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Yes, Macs get less viruses than PCs. But that doesn't mean Mac anti-virus software is worthless. It may help to protect your friends and colleagues.

Viruses on Macs

If you're running a Mac and think you're safe from viruses, you're almost right. Mac viruses are rare, though a few dangerous ones do exist, for example the Hong Kong virus.

But there are good reasons why you should still run anti-virus software. The main one is that viruses can pass through your machine and infect the PCs of your friends and work colleagues when you give them your files. They won't appreciate this, or hearing you say, "Well, it didn't affect my Mac."

This is definitely a problem if you run Microsoft software such as Word. You can harbour a virus and pass it on to scores of people and you won't know until somebody tells you.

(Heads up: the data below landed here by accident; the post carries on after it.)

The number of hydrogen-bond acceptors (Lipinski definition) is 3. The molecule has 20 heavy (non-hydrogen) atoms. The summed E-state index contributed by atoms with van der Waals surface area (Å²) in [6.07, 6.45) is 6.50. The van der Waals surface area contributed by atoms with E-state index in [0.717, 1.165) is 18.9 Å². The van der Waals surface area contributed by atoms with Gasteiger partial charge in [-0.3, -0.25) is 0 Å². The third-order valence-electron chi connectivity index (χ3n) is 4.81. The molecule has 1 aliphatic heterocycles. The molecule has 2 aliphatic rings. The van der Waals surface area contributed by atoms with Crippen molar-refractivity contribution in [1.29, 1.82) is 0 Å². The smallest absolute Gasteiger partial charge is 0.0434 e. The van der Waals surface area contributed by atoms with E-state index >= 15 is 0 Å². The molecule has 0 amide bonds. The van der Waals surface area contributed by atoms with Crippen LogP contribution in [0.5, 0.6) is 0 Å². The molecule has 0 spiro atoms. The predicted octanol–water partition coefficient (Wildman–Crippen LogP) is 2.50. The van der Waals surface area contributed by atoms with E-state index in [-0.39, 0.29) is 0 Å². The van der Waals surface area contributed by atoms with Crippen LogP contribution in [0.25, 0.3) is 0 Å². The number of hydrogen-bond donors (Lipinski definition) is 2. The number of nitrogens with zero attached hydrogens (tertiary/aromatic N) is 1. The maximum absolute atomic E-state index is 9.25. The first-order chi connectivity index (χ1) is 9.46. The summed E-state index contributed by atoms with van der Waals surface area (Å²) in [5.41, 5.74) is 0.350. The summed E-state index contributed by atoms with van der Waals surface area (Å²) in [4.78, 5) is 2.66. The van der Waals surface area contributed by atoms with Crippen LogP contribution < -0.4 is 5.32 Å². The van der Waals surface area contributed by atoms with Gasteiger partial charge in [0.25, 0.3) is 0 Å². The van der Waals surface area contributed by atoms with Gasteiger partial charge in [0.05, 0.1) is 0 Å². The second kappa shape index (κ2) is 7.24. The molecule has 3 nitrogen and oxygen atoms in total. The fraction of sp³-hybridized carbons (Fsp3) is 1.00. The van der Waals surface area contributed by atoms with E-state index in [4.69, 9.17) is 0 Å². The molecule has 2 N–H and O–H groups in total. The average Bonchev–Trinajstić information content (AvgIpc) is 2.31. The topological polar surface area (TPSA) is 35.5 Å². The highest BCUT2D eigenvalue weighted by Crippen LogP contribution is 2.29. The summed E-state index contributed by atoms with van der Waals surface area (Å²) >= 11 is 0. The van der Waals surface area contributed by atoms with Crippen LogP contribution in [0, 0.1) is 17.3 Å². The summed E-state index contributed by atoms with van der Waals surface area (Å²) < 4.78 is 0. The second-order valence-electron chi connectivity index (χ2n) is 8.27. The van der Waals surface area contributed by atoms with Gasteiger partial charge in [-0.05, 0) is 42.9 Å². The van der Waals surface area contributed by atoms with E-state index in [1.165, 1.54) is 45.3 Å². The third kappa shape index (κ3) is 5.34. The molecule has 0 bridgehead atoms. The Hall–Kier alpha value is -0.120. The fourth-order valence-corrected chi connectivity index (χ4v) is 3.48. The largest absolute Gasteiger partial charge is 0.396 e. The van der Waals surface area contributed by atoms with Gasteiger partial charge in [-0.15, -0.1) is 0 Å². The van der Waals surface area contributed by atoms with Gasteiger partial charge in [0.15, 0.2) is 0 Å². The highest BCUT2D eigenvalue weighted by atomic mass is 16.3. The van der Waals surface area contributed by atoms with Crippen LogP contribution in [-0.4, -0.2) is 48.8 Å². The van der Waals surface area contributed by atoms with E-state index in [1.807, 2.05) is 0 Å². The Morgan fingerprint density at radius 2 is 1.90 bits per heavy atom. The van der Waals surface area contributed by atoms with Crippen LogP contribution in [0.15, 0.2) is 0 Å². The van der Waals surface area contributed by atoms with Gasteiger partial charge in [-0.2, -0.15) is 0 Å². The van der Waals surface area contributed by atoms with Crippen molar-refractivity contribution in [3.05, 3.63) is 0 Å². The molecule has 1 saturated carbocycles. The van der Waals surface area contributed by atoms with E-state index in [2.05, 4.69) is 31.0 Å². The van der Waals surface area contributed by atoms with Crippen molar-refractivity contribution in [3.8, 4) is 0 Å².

A second problem is trojans and backdoor programs. Hackers worked out a while ago that Macs rarely run protection software. Specialist hacking programs have been developed which specifically target Macs. It's more of a problem for Mac networks than stand-alone machines, but just as individual PCs are now being targeted, so are individual Macs.

You may not know a backdoor is on your computer, but it could be used for mass email attacks (called Denial Of Service attacks) or for highly illegal activities such as hacking banks. Sometimes (fortunately rarely) hackers wipe clean the computers they've used as intermediaries in these attacks, so there is some risk to your machine.

Good anti-virus software stops hacking programs.

But overall, the main reason you need to use virus protection on your Mac is to protect other people, rather than yourself. I ran a Mac at work for a couple of years, and found about four viruses that I would have passed on to company PCs if I hadn't been using a virus protection program.


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